- Stage 6 of the Via Francigena in Italy
- Walk the historic town walls of Lucca
- Following in the footsteps of pilgrims from centuries ago
- Being immersed in the classic Tuscan countryside of vineyards and picturesque rolling hills
- Visiting the charming UNESCO towns of San Gimignano and Siena
- Staying in comfortable and welcoming hotels and charming B&Bs
- Feasting on culinary delights and tasting superb Chianti wines
- Exploring the round walls of Monteriggioni
- Show more
Journey by foot through Tuscan hills and countryside on the Via Francigena, the Italian Camino, between the charming towns of Lucca and Siena. Spectacular landscapes, fascinating Tuscan countryside full of vineyards, charming UNESCO towns and picturesque rolling hills are just some of the highlights on this section of the Via Francigena. Northern Tuscany has so much to be discovered, especially for those travelling on foot. Starting in Lucca, you can spend a day visiting its beautiful gardens and villas, or discovering some of the nearly one hundred churches that characterise this beautiful town. The first part of this walk takes you through the open and flat lands of the Val d'Elsa. You then enter the Tuscan Hills. The second half of the tour takes you back in time, exploring narrow streets and buildings of some of the most renowned medieval towns in Tuscany, including San Gimignano and Monteriggioni. As you reach Siena the landscape surrounding you is full of open, green rolling hills. Stay in comfortable, family-run accommodation where you can sample the delicious culinary delights of Tuscany.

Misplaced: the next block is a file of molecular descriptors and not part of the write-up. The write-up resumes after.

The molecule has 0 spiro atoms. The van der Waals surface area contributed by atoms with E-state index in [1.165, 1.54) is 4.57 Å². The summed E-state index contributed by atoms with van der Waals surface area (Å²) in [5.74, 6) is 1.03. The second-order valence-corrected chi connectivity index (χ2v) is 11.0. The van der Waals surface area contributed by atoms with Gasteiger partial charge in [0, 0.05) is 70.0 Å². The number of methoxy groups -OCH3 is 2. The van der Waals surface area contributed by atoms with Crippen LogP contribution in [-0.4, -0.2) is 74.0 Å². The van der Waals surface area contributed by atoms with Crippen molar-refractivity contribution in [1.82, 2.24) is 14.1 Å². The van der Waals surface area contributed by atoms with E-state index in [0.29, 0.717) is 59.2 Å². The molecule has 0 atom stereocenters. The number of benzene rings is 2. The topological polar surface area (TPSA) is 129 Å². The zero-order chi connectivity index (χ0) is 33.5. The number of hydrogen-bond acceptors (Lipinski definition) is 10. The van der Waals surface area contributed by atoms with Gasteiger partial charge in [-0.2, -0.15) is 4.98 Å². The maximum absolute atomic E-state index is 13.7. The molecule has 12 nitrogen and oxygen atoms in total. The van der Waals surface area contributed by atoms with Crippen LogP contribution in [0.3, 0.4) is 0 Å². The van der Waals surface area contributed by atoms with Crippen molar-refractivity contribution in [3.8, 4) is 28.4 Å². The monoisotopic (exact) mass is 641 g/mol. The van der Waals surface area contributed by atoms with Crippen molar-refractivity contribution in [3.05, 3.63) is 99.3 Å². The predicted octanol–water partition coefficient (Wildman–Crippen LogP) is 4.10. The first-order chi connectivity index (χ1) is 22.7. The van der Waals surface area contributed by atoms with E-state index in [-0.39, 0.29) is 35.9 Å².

Day 1 : Arrive Lucca
Day 2 : Explore Lucca, afternoon train to San Miniato Alto
Day 3 : Through the Val d'Elsa countryside to Gambassi (7hrs, 25km/12.5mi)
Day 4 : Walk to the medieval town of San Gimignano (6hrs, 18km/11mi)
Day 5 : Over rolling hills and past vineyards to Colle Val d’Elsa (6hrs, 21km/13mi)
Day 6 : Continue to Monteriggioni (4hrs, 13km/8mi)
Day 7 : Walk to Siena (6hrs, 20km/12.5mi)
Day 8 : Trip concludes
- 7 nights in 3 star hotels and agriturismo / B&B's on a twin share basis with ensuite facilities (hotel taxes extra, payable locally - allow €10-15)
- Transfer from San Miniato Basso train station to your hotel in San Miniato Alto
- 7 breakfasts, 1 dinner: Breakfasts are usually continental and can vary from breads, pastries, tea, coffee & juices, to hot cooked breakfast, cold meats, cheeses, yogurts and fruits. The included dinner in Gambassi Terme is a 3 course experience, usually starting with a salad or pasta dish, followed by either a chicken, red meat or fish dish with seasonal vegetables & finishing with a dessert of fruit or cakes.
- Information pack including smartphone app with maps plus a route book per room booked